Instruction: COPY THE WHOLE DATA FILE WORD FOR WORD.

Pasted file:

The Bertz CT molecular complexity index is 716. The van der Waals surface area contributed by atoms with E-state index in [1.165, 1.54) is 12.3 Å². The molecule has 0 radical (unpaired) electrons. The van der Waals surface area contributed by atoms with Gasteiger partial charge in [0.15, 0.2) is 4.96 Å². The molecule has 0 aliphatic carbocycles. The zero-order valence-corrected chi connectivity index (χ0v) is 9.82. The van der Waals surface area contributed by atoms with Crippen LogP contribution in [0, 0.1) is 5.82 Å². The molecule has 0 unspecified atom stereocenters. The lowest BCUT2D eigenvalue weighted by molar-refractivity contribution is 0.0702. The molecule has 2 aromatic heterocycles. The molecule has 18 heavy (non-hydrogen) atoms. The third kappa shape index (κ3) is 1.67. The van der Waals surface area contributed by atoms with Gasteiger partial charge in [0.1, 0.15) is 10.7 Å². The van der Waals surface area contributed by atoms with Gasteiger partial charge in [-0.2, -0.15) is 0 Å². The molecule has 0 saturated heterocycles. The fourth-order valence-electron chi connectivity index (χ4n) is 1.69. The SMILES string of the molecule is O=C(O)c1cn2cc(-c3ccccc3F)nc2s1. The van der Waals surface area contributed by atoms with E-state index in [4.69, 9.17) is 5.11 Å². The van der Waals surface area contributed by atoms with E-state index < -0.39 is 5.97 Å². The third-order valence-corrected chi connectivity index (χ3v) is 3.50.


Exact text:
The Bertz CT molecular complexity index is 716. The van der Waals surface area contributed by atoms with E-state index in [1.165, 1.54) is 12.3 Å². The molecule has 0 radical (unpaired) electrons. The van der Waals surface area contributed by atoms with Gasteiger partial charge in [0.15, 0.2) is 4.96 Å². The molecule has 0 aliphatic carbocycles. The zero-order valence-corrected chi connectivity index (χ0v) is 9.82. The van der Waals surface area contributed by atoms with Crippen LogP contribution in [0, 0.1) is 5.82 Å². The molecule has 0 unspecified atom stereocenters. The lowest BCUT2D eigenvalue weighted by molar-refractivity contribution is 0.0702. The molecule has 2 aromatic heterocycles. The molecule has 18 heavy (non-hydrogen) atoms. The third kappa shape index (κ3) is 1.67. The van der Waals surface area contributed by atoms with Gasteiger partial charge in [0.1, 0.15) is 10.7 Å². The van der Waals surface area contributed by atoms with Gasteiger partial charge in [-0.2, -0.15) is 0 Å². The molecule has 0 saturated heterocycles. The fourth-order valence-electron chi connectivity index (χ4n) is 1.69. The SMILES string of the molecule is O=C(O)c1cn2cc(-c3ccccc3F)nc2s1. The van der Waals surface area contributed by atoms with E-state index in [4.69, 9.17) is 5.11 Å². The van der Waals surface area contributed by atoms with E-state index < -0.39 is 5.97 Å². The third-order valence-corrected chi connectivity index (χ3v) is 3.50.